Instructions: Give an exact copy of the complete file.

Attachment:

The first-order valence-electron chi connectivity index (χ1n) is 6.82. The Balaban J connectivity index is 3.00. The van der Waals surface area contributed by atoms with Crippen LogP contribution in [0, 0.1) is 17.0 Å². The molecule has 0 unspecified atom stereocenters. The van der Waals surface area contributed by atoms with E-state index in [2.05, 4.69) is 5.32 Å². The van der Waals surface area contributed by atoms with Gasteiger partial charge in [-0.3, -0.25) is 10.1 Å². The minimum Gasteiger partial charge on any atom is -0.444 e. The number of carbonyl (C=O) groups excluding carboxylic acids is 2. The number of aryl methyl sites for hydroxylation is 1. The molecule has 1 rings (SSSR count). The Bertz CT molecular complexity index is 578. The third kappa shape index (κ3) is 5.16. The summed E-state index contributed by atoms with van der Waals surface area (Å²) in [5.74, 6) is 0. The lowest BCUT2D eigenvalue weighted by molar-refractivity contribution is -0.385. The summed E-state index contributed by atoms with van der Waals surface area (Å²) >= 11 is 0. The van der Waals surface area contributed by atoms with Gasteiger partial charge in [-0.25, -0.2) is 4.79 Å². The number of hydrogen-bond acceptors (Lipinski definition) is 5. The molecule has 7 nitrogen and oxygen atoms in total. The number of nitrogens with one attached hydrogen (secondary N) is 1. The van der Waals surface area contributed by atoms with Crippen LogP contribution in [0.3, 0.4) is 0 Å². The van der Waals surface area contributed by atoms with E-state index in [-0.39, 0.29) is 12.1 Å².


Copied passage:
The first-order valence-electron chi connectivity index (χ1n) is 6.82. The Balaban J connectivity index is 3.00. The van der Waals surface area contributed by atoms with Crippen LogP contribution in [0, 0.1) is 17.0 Å². The molecule has 0 unspecified atom stereocenters. The van der Waals surface area contributed by atoms with E-state index in [2.05, 4.69) is 5.32 Å². The van der Waals surface area contributed by atoms with Gasteiger partial charge in [-0.3, -0.25) is 10.1 Å². The minimum Gasteiger partial charge on any atom is -0.444 e. The number of carbonyl (C=O) groups excluding carboxylic acids is 2. The number of aryl methyl sites for hydroxylation is 1. The molecule has 1 rings (SSSR count). The Bertz CT molecular complexity index is 578. The third kappa shape index (κ3) is 5.16. The summed E-state index contributed by atoms with van der Waals surface area (Å²) in [5.74, 6) is 0. The lowest BCUT2D eigenvalue weighted by molar-refractivity contribution is -0.385. The summed E-state index contributed by atoms with van der Waals surface area (Å²) >= 11 is 0. The van der Waals surface area contributed by atoms with Gasteiger partial charge in [-0.25, -0.2) is 4.79 Å². The number of hydrogen-bond acceptors (Lipinski definition) is 5. The molecule has 7 nitrogen and oxygen atoms in total. The number of nitrogens with one attached hydrogen (secondary N) is 1. The van der Waals surface area contributed by atoms with Crippen LogP contribution in [0.3, 0.4) is 0 Å². The van der Waals surface area contributed by atoms with E-state index in [-0.39, 0.29) is 12.1 Å².